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August 30, 2011 > History: Pioneer Social Events

History: Pioneer Social Events

Charles Shinn wrote that John Naile's Adobe was the scene of "the First Ball in the Bottom;" the ball was a social dance and the bottom refers to the flat lands of Washington Township. The event was "a regular fandango with the coyote dance and other dances of the era," probably 1851. Participants included the Vallejo, Pacheco, and Alviso families and four or five American ladies. Many parties, dinners and balls were held in this adobe over the years.

The first May Day picnic was held in 1854 at the mouth of Niles Canyon. Invitations were sent to everyone in the township. An estimated 50 women, 150 men and 50 boys and girls enjoyed the speeches and events centered around the May Queen. These celebrations were held each year until the disastrous floods of 1861 and 1862.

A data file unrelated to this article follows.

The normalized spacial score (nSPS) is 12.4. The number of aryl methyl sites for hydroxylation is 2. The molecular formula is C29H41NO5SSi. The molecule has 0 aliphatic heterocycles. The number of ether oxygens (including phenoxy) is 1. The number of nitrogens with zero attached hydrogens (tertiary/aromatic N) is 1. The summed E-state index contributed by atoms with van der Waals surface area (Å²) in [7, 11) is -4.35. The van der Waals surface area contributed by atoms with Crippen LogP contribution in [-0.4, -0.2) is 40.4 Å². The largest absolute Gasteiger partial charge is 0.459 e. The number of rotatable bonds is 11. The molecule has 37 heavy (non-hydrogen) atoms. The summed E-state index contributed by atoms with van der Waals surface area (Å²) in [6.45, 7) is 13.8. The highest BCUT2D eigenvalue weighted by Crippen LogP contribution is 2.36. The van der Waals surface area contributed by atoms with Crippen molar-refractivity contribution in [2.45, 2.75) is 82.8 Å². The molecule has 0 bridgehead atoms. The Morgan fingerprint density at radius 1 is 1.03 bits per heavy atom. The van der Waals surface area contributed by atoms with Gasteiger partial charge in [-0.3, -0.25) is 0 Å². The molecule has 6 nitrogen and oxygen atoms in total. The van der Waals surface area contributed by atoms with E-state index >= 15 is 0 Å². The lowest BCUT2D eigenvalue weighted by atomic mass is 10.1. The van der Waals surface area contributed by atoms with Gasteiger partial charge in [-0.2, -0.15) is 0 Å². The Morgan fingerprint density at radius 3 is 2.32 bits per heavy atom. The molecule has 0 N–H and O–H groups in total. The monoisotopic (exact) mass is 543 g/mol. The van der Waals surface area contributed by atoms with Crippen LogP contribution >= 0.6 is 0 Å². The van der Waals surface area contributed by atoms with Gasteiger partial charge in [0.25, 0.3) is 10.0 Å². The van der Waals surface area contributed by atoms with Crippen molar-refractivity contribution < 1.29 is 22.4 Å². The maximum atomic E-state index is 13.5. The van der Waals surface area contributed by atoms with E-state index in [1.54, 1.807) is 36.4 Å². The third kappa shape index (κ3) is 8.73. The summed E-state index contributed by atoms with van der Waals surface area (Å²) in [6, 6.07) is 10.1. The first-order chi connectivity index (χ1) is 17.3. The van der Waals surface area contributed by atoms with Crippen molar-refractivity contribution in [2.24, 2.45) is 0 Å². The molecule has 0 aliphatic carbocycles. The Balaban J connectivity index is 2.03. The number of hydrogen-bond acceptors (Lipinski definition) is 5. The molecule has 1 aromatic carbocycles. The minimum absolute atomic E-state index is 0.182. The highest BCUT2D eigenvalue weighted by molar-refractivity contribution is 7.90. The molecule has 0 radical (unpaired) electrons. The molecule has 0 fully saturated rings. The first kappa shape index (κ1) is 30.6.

Fourth of July celebrations were always important events in pioneer times. The Declaration of Independence was usually read followed by an address by a local dignitary. One of these early celebrations was held at Centerville in 1854. Day-long festivities were often followed by grand balls and elegant suppers. Men and maidens of that day "danced the hours away to the twang of the fiddle and the bow."

Historian Halley noted in 1864 that dime parties, socials and bazaars were all the rage. Dime parties usually meant that the admission price was a dime, but the ladies were sometimes admitted free. Conversation, checkers and other games were indulged in, spiced by refreshments that often included cake, nuts and apples. Centerville even had a "grownup dime party," referring to the people not the dime.